From Farm to Home & Restaurant: Food Waste Facts
Food waste has serious implications for public health and the environment. Learn the facts on food waste, a...
What do crustaceans, arachnids, fungi, algae, and insects all have in common? Well, besides being rather small, these organisms all contain an amazing substance called chitin.
Chitin is a naturally occurring biopolymer, which is a polymer created by an organism. After cellulose, the next most plentiful biopolymer in the entire world is chitin. Chitin behaves similarly to keratin.
Chitin is not a protein, but is similar to protein in that they are both polymers. Protein is made up of amino acids, while chitin is made up of amino sugars. So chitin wouldn't be considered a source of protein.
Still though, chitin acts somewhat similar to certain proteins. For example, Keratin is the protein in the human body that helps to form hair and nails. However, instead of creating hair or nails, chitin generates a hard outer shell or armor in organisms for protection. It’s main function in animals is primarily to hydrate and protect soft tissue.
Chitin is more familiar than you may think. Likely, it has made an appearance on your dinner plate at some point. Foods like shrimp, lobster, mushrooms, and even insects all possess chitin.
When consumed, chitin is a fantastic source of insoluble fiber. In fact, chitin’s fiber provides prebiotic properties to the gut flora. This means that it aids in the growth of good bacteria in the body.
Likewise, some chitin derivatives have even been found to have antioxidant properties. By bonding to free radicals, chitin's byproducts can reduce oxidative stress in organisms protecting against cell injury and cancer. Chitin can even tether to lipid cholesterol, lowering blood cholesterol levels. Amazing!
Now although mammals cannot synthesize chitin, they carry enzymes similar to chitinase.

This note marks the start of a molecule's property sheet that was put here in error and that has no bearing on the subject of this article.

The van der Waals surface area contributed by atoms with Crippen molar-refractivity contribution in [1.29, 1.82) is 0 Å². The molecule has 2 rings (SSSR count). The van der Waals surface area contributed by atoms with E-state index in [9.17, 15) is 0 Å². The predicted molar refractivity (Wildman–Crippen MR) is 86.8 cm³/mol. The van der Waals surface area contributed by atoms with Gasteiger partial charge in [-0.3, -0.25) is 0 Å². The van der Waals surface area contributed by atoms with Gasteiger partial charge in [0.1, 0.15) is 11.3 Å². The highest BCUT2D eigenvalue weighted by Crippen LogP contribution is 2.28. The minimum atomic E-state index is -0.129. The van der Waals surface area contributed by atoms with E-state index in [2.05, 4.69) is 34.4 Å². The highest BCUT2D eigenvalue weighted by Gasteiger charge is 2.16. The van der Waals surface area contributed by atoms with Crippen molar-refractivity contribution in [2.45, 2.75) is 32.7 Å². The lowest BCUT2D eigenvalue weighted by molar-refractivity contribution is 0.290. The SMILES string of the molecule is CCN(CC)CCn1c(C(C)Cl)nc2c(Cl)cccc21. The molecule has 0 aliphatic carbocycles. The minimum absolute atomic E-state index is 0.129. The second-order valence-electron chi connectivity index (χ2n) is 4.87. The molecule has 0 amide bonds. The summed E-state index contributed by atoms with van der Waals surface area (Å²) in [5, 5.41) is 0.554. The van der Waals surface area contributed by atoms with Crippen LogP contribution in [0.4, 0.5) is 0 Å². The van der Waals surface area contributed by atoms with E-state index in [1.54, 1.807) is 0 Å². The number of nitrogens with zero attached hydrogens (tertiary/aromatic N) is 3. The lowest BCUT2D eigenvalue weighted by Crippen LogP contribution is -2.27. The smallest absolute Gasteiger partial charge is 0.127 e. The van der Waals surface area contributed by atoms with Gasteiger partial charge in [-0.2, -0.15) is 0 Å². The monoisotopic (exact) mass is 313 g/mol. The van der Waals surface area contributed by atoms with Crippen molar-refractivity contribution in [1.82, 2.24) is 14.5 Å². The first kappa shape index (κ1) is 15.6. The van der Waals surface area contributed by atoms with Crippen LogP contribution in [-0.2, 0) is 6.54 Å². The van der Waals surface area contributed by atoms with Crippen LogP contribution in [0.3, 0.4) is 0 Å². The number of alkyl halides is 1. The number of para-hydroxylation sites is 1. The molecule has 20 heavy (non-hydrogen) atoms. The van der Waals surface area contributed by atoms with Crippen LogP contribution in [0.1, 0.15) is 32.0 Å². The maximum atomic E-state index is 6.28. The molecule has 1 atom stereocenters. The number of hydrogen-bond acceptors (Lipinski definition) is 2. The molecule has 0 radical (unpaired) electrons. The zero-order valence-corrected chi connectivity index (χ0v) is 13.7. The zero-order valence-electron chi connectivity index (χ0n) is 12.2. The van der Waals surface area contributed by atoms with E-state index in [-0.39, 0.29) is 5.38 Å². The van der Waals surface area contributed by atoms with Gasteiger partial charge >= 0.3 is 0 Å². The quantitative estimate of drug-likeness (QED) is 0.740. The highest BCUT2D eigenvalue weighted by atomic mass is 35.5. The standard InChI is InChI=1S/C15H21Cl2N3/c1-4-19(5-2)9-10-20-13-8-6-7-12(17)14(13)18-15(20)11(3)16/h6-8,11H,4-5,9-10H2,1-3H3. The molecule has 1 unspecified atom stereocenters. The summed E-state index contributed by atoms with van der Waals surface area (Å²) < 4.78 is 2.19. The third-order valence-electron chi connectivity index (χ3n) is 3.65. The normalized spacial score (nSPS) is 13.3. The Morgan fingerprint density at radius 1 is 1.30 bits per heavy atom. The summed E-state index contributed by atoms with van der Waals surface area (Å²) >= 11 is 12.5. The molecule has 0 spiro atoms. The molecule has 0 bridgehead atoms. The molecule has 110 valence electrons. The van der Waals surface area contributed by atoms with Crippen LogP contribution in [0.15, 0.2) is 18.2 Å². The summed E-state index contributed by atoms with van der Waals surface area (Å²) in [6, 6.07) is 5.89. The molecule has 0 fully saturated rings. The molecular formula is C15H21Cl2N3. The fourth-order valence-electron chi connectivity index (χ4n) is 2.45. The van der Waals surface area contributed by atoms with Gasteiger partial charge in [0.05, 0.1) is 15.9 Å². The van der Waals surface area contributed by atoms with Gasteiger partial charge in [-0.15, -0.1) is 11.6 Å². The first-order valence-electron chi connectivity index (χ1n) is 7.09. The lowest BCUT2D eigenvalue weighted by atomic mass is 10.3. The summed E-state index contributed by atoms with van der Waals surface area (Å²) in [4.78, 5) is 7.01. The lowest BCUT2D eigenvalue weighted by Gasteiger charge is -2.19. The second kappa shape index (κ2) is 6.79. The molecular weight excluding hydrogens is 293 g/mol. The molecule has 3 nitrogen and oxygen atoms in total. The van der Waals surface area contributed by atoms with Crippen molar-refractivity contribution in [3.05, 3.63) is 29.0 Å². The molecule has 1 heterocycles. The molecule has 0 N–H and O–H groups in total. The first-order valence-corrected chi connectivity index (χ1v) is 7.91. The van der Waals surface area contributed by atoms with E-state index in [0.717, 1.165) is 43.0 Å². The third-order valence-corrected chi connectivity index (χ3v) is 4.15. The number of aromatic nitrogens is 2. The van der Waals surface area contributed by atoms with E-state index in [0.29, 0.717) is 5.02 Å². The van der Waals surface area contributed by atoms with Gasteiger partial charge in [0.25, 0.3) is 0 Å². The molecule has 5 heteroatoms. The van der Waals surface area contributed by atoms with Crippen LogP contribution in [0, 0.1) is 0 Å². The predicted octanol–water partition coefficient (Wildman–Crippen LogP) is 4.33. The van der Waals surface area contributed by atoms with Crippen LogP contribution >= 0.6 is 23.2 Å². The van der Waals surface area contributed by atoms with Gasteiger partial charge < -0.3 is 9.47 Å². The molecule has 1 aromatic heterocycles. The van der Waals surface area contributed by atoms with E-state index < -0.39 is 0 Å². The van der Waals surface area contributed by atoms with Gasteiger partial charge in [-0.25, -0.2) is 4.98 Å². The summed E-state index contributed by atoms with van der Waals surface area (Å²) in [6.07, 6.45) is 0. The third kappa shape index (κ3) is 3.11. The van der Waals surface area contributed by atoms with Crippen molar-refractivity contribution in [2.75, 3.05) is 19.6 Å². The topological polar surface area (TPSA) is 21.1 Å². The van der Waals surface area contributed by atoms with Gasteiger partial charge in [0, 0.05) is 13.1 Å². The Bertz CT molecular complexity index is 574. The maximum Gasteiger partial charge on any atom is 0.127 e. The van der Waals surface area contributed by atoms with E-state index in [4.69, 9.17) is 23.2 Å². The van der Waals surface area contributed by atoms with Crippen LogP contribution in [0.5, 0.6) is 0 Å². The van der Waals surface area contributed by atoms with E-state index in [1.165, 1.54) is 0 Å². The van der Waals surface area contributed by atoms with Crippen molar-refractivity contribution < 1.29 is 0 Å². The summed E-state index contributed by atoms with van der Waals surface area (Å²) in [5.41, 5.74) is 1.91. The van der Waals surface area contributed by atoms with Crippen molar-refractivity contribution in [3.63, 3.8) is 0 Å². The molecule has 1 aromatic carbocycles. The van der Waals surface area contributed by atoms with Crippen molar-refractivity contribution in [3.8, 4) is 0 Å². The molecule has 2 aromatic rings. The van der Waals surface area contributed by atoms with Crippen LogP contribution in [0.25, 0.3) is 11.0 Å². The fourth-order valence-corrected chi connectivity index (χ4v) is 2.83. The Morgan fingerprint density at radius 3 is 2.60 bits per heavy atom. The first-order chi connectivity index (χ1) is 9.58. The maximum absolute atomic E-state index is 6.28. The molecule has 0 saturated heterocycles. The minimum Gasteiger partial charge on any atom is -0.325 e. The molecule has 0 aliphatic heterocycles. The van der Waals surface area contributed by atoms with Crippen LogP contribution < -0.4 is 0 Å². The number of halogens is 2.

Chitinase is sort of the opposite of chitin. Rather than building a protective covering, chitinase is an enzyme that breaks down chitin. Viruses, bacteria, fungi, insects, plants, and mammals all hold a similar enzyme that hydrolyzes chitin. Insects produce the most forms of chitinases, which they need during molting - the process of shedding their exoskeleton, which they do several times in their life.
The main function of chitinase in organisms is immunity defense, digestion, and arthropod molting. For instance, chitinase has an amazing ability to degrade chitin in fungal cell walls and insect exoskeletons. Therefore, chitinase is antimicrobial, antifungal, and essentially an insecticide.
Unsurprisingly, chitin is quite popular in the food industry. Apart from consumption, the biopolymer is a fantastic emulsifier and stabilizer in products. Due to being antifungal, chitin also acts as a perfect edible preservation agent.
Thankfully, certain forms of chitin have great flavors. In particular, microcrystalline chitin is used as a food additive for flavor enhancement.
Chitin also has a broad application within the medical field. For example, contact lenses, artificial skin, and even dissolvable surgical stitches are derived from some form of chitin.
If you have never eaten chitin, you may have still used it. Chitin is also a major component of fertilizers. It triggers an immune response in plants, stimulating growth.
Chitin doesn’t harm planet Earth and even makes it a cleaner place!
From shrimp to plants, chitin and its derivatives provide protection and immunity defense to organisms. When consumed, chitin imparts pre-biotic and antioxidant properties. Chitin also has a hand at industries like food, agriculture, and medicine.
It’s valuable qualities establishes chitin as a unique and extremely sought after biopolymer. And once more research is done on chitin’s capabilities, it will be everywhere!